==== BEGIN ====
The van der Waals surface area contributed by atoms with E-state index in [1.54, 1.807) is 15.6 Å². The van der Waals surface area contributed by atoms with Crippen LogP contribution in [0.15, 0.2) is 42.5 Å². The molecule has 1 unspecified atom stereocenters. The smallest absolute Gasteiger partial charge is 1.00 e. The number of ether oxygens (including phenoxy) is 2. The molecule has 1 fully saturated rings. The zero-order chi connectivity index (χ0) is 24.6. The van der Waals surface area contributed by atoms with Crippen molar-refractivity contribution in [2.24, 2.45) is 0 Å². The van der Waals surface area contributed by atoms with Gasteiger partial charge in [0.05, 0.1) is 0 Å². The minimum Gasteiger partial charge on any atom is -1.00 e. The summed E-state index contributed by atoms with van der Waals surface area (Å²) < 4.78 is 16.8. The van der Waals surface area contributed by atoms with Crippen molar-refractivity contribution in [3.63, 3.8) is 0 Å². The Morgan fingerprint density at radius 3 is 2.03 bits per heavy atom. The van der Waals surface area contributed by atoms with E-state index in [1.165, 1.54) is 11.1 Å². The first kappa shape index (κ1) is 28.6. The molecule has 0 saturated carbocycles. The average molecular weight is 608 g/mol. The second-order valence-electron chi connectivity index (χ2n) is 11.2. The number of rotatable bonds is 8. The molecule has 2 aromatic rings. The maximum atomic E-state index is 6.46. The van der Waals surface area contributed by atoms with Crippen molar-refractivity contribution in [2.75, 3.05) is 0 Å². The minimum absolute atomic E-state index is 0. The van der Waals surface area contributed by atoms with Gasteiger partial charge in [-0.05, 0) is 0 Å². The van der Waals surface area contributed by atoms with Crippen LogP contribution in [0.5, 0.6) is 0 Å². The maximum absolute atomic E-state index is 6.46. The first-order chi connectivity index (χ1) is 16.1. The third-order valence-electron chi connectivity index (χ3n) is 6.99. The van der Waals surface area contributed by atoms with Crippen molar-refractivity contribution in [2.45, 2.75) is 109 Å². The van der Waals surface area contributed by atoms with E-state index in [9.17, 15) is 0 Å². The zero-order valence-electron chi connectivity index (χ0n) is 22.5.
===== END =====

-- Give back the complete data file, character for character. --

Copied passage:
The van der Waals surface area contributed by atoms with E-state index in [1.54, 1.807) is 15.6 Å². The van der Waals surface area contributed by atoms with Crippen LogP contribution in [0.15, 0.2) is 42.5 Å². The molecule has 1 unspecified atom stereocenters. The smallest absolute Gasteiger partial charge is 1.00 e. The number of ether oxygens (including phenoxy) is 2. The molecule has 1 fully saturated rings. The zero-order chi connectivity index (χ0) is 24.6. The van der Waals surface area contributed by atoms with Crippen molar-refractivity contribution in [2.24, 2.45) is 0 Å². The van der Waals surface area contributed by atoms with Gasteiger partial charge in [0.05, 0.1) is 0 Å². The minimum Gasteiger partial charge on any atom is -1.00 e. The summed E-state index contributed by atoms with van der Waals surface area (Å²) < 4.78 is 16.8. The van der Waals surface area contributed by atoms with Crippen molar-refractivity contribution in [3.63, 3.8) is 0 Å². The Morgan fingerprint density at radius 3 is 2.03 bits per heavy atom. The van der Waals surface area contributed by atoms with E-state index in [1.165, 1.54) is 11.1 Å². The first kappa shape index (κ1) is 28.6. The molecule has 0 saturated carbocycles. The average molecular weight is 608 g/mol. The second-order valence-electron chi connectivity index (χ2n) is 11.2. The number of rotatable bonds is 8. The molecule has 2 aromatic rings. The maximum atomic E-state index is 6.46. The van der Waals surface area contributed by atoms with Crippen molar-refractivity contribution in [2.75, 3.05) is 0 Å². The minimum absolute atomic E-state index is 0. The van der Waals surface area contributed by atoms with Gasteiger partial charge in [-0.05, 0) is 0 Å². The van der Waals surface area contributed by atoms with Crippen LogP contribution in [0.5, 0.6) is 0 Å². The maximum absolute atomic E-state index is 6.46. The first-order chi connectivity index (χ1) is 16.1. The third-order valence-electron chi connectivity index (χ3n) is 6.99. The van der Waals surface area contributed by atoms with Crippen molar-refractivity contribution in [2.45, 2.75) is 109 Å². The van der Waals surface area contributed by atoms with E-state index in [9.17, 15) is 0 Å². The zero-order valence-electron chi connectivity index (χ0n) is 22.5.